Review of Colonization and Its Discontents: Emancipation, Emigration, and Antislavery in Antebellum Pennsylvania by Beverly C. Tomek New York University Press

Colonization and Its Discontents: Emancipation, Emigration, and Antislavery in Antebellum Pennsylvania. Beverly C. Tomek. New York and London: New York University Press, 2011. ISBN: 9780814783481

The author Beverly C.Tomek is a historian at Wharton County Junior College, Texas and in her book she introduces that Pennsylvania provides a comprehensive lens to view the determinants of the anti-slavery movement through its different stages up to the American Civil war. For the author,  the following three distinct groups present Pennsylvania as the site for this study: 1.“gradualists” who are the Pennsylvania Abolition Society (PAS), 2. “colonizationists” who form the Pennsylvania Colonization Society (PCS), and 3. “immedialists” or “modern”abolitionists of Pennsylvania’s Anti-Slavery Society (PASS).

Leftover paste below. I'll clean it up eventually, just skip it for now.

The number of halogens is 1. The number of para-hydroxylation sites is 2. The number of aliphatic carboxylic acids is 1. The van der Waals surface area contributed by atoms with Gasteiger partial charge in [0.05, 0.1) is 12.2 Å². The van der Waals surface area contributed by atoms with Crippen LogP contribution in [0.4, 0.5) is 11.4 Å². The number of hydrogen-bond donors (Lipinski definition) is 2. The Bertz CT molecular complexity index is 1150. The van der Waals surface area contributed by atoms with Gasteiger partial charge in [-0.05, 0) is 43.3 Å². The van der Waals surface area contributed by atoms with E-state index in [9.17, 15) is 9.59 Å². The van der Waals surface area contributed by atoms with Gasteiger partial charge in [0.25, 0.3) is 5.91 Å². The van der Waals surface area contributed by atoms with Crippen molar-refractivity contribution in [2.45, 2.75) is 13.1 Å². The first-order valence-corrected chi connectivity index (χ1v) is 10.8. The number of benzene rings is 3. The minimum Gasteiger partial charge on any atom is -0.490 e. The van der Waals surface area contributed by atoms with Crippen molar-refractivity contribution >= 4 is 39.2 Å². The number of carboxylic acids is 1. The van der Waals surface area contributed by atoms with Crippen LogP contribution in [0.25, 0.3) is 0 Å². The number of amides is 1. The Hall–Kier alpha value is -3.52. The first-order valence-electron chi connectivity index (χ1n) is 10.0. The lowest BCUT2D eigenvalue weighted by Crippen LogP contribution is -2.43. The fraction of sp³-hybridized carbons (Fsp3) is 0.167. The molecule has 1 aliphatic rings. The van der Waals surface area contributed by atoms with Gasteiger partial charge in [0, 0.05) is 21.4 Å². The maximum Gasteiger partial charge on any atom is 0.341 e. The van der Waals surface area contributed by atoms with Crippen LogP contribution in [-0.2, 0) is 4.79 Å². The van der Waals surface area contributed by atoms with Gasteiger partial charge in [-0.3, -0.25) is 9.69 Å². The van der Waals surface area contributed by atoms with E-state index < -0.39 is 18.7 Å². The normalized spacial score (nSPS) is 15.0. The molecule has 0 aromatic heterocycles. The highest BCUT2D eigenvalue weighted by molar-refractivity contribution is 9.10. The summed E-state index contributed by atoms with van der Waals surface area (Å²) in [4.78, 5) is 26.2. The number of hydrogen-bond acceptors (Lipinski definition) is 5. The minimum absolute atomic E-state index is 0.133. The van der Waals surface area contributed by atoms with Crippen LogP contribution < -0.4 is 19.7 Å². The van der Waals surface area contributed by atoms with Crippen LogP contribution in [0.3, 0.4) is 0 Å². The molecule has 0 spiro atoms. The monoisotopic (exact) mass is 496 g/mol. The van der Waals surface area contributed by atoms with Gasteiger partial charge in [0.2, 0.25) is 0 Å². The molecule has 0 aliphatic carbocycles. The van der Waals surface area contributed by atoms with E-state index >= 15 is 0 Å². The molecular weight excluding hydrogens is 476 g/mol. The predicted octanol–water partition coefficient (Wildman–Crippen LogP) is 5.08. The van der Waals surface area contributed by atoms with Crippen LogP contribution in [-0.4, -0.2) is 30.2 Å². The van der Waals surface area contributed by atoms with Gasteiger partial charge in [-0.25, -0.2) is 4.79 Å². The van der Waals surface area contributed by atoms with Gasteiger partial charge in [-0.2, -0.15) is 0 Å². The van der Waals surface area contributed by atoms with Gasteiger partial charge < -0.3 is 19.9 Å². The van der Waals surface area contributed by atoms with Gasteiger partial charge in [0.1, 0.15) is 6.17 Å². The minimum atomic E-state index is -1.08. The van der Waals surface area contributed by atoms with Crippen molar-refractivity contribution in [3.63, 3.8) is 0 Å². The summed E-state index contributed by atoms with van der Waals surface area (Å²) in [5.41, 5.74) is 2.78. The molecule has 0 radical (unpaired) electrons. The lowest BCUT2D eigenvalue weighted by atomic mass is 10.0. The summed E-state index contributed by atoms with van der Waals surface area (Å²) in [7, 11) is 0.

This book is about antebellum Pennsylvania, a period of history in Pennsylvania before the American Civil War. Looking at the title “Colonization and its Discontents: Emancipation, Emigration, and Antislavery in Antebellum Pennsylvania” the reader  can infer that it is about the dissatisfaction of colonization—discontents means dissatisfaction with ones circumstances, so here it would mean that Colonization is dissatisfied with its own circumstances. Of the keywords in the subtitle the first one is “emancipation” and here I would like to know to whose emancipation it refers, is it the slaves? And how is this term being defined? The second key word is “emigration” which refers to the act of moving permanently from one’s place of residence to another and is from the perspective of the country or region of origin—so who is moving permanently from where here?  The point of reference is Pennsylvania so it must refer to some people who moved from Pennsylvania permanently.  However, towards the end of the book it becomes clear that emigration is referring to the idea of moving the black population to Africa, but it is not clearly introduced so the reader has to labor through this part of the argument. The next term is “Antislavery”, this has been dealt with in great depth and full justice by the author.